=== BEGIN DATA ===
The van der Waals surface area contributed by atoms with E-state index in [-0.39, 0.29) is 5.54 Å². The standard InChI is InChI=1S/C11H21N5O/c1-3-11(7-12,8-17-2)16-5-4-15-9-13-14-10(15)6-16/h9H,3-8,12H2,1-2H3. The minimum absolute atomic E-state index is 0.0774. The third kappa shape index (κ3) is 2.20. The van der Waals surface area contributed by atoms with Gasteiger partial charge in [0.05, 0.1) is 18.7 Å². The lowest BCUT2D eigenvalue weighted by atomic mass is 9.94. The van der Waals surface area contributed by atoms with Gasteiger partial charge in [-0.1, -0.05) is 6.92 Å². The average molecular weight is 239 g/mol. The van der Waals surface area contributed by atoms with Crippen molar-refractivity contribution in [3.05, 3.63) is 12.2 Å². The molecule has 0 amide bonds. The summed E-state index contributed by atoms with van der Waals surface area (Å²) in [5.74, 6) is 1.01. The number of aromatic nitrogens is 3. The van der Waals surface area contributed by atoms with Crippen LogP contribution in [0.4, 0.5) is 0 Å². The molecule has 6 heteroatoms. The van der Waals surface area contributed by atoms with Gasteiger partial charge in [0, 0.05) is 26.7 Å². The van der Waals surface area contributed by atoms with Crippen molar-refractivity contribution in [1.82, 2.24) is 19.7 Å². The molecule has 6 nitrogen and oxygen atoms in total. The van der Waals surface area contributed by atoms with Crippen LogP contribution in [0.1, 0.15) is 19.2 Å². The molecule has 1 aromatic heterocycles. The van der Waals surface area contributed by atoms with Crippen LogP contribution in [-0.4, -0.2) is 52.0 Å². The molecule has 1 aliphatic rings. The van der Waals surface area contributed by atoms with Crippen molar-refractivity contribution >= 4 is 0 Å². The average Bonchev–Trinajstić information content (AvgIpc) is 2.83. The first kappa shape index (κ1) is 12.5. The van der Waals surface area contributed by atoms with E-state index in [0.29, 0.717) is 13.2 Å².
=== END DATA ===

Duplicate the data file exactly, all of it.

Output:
The van der Waals surface area contributed by atoms with E-state index in [-0.39, 0.29) is 5.54 Å². The standard InChI is InChI=1S/C11H21N5O/c1-3-11(7-12,8-17-2)16-5-4-15-9-13-14-10(15)6-16/h9H,3-8,12H2,1-2H3. The minimum absolute atomic E-state index is 0.0774. The third kappa shape index (κ3) is 2.20. The van der Waals surface area contributed by atoms with Gasteiger partial charge in [0.05, 0.1) is 18.7 Å². The lowest BCUT2D eigenvalue weighted by atomic mass is 9.94. The van der Waals surface area contributed by atoms with Gasteiger partial charge in [-0.1, -0.05) is 6.92 Å². The average molecular weight is 239 g/mol. The van der Waals surface area contributed by atoms with Crippen molar-refractivity contribution in [3.05, 3.63) is 12.2 Å². The molecule has 0 amide bonds. The summed E-state index contributed by atoms with van der Waals surface area (Å²) in [5.74, 6) is 1.01. The number of aromatic nitrogens is 3. The van der Waals surface area contributed by atoms with Crippen LogP contribution in [0.4, 0.5) is 0 Å². The molecule has 6 heteroatoms. The van der Waals surface area contributed by atoms with Gasteiger partial charge in [0, 0.05) is 26.7 Å². The van der Waals surface area contributed by atoms with Crippen molar-refractivity contribution in [1.82, 2.24) is 19.7 Å². The molecule has 6 nitrogen and oxygen atoms in total. The van der Waals surface area contributed by atoms with Crippen LogP contribution in [0.1, 0.15) is 19.2 Å². The molecule has 1 aromatic heterocycles. The van der Waals surface area contributed by atoms with Crippen LogP contribution in [-0.4, -0.2) is 52.0 Å². The molecule has 1 aliphatic rings. The van der Waals surface area contributed by atoms with Crippen molar-refractivity contribution >= 4 is 0 Å². The average Bonchev–Trinajstić information content (AvgIpc) is 2.83. The first kappa shape index (κ1) is 12.5. The van der Waals surface area contributed by atoms with E-state index in [0.29, 0.717) is 13.2 Å².